Last weekend I decided to bet my money on a Christmas film that piqued my curiosity, but one that I also kept low expectations of, and honestly… it was decent overall. Krampus is a horror/ comedy film starring actors who are better known for their comical chops – like Stepbrothers’ Adam Scott, Anchorman’s David Koechner, and Two and a Half Men’s Conchata Ferrell – so initially I was hesitant to believe that there would be a good balance between the two genres based on the casting choices alone. There have been some attempts in the past to blend horror and comedy even in major franchises, such as Seed of Chucky and Freddy VS Jason, but those attempts were ultimately failures. After viewing Krampus though, and seeing the lighter tone the film had, I began to associate it with horror-comedies mashups meant for younger audiences like Gremlins and Goosebumps.
When young Max, a boy who still believes in Santa and maintains hope for a perfect Christmas, and his immediate family are forced to spend the holiday with his obnoxious cousins, aunts and uncles, his holiday spirit takes a quick dive. After a confrontation with his family over dinner, Max destroys his annual letter to Santa with his list of Christmas wishes and declares that he hates his family and the holiday itself. The very next day a blizzard cloaks his entire neighborhood and along with it comes a host of demons led by the anti-Santa Claus. Their purpose: to collect souls for the holiday.
Because of the fact there are very few good examples of comedic horror, the scariest thing about the film initially was the possibility that I had already seen the best parts of it in the trailers, but it was actually enjoyable. There were many parts of the film that could have probably been better executed visually with the use of more puppets or better costumes for the actors, but CGI also worked in some instances, like with Uncle Howard’s (Koechner) fight with the gingerbread minions. Speaking of the puppets, some of the toy minions used by the titular demon also brought to mind the Puppet Master movies. The evil angel/harpy doll, python-like jack-in-the-box, killer robot toy, and man-eating teddy bear were probably my favorite parts of the film with the exception of the banter between the family members.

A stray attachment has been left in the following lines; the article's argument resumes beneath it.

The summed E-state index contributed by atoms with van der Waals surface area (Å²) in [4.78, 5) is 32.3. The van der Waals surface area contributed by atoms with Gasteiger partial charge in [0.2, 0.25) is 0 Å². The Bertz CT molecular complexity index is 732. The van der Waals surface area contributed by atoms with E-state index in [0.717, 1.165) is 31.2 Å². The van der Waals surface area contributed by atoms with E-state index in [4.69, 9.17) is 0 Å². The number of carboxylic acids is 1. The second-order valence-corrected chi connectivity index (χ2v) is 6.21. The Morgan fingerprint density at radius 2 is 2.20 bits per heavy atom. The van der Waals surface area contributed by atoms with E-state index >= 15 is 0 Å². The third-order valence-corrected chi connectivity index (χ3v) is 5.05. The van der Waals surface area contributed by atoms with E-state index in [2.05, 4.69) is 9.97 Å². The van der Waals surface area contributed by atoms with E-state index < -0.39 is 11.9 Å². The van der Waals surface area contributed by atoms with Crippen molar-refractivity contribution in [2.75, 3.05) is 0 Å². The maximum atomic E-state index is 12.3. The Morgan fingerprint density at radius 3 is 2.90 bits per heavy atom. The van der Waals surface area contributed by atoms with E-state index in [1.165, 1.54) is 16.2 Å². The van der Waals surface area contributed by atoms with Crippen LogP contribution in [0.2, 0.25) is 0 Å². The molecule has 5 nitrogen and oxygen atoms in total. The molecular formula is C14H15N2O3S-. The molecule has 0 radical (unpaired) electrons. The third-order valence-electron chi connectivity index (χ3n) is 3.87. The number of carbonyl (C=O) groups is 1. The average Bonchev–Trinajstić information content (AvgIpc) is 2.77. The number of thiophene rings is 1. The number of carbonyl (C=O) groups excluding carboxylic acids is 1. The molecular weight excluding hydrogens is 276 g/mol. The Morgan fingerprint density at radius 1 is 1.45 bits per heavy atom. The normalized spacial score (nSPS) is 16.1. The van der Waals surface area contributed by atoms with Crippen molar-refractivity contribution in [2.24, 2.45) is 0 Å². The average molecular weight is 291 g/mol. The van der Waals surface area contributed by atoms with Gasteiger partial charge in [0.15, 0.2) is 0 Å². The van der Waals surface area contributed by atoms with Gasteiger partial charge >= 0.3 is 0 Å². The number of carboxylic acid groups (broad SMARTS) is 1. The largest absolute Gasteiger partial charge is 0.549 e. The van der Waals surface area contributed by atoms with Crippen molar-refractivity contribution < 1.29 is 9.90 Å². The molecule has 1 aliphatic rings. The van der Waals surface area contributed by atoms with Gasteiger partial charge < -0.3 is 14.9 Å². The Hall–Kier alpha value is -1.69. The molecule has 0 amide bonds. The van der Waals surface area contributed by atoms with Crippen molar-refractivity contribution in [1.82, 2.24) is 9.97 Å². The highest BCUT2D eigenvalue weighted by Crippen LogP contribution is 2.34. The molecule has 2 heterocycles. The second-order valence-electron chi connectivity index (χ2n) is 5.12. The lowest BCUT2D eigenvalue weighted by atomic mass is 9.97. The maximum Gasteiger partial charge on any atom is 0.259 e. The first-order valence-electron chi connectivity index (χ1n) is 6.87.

Honestly, the worst parts of the film were probably the poor aesthetics for the anti-Santa Claus, the poor decisions made by the characters, and the seemingly rushed ending. I would have been happier with not seeing Krampus’ face under the hood near the end of the film rather than seeing the goofy mask with the gaping mouth that refused to close (after he decided to lick the grandmother’s face with his lizard tongue). However, I did appreciate the close-ups of his slit pupils, and his movements on the rooftops also made him a bit creepier. Every member of the family was entertaining, even when they were scared straight but, like any other horror movie, there were so many avoidable deaths. Children aren’t usually allowed to venture out into a blizzard alone where I am from, so I think that qualifies one couple for the award of Worst Parents Ever. There are also some scenes where the adults allowed themselves to be snatched through windows or snowbanks that seemed like completely unnecessary sacrifices, but I guess it was the fastest way to reach the movie’s conclusion.
All in all, Krampus is a rare Christmas horror film for kids, with nothing really haunting about it except some explicit language. Again I say, there aren’t many movies that properly blend horror and comedy elements, but it’s really a matter of tone and the targeted audience. One other thing I think is worth mentioning for a movie like this is the limited use or complete absence of blood, which is probably one of the most important things for a family horror film, you know, so as not to traumatize any kids or squeamish parents with gruesome images. And while there are barely any new Christmas movies out there for 2015, this one could be considered a rare treat for some people. After discussing the film with my significant other, who was kind enough to see it with me despite her hatred of horror movies, I can say that the ending is rather ambiguous, but the message is straightforward enough: Keep a positive Christmas spirit up or face the consequences.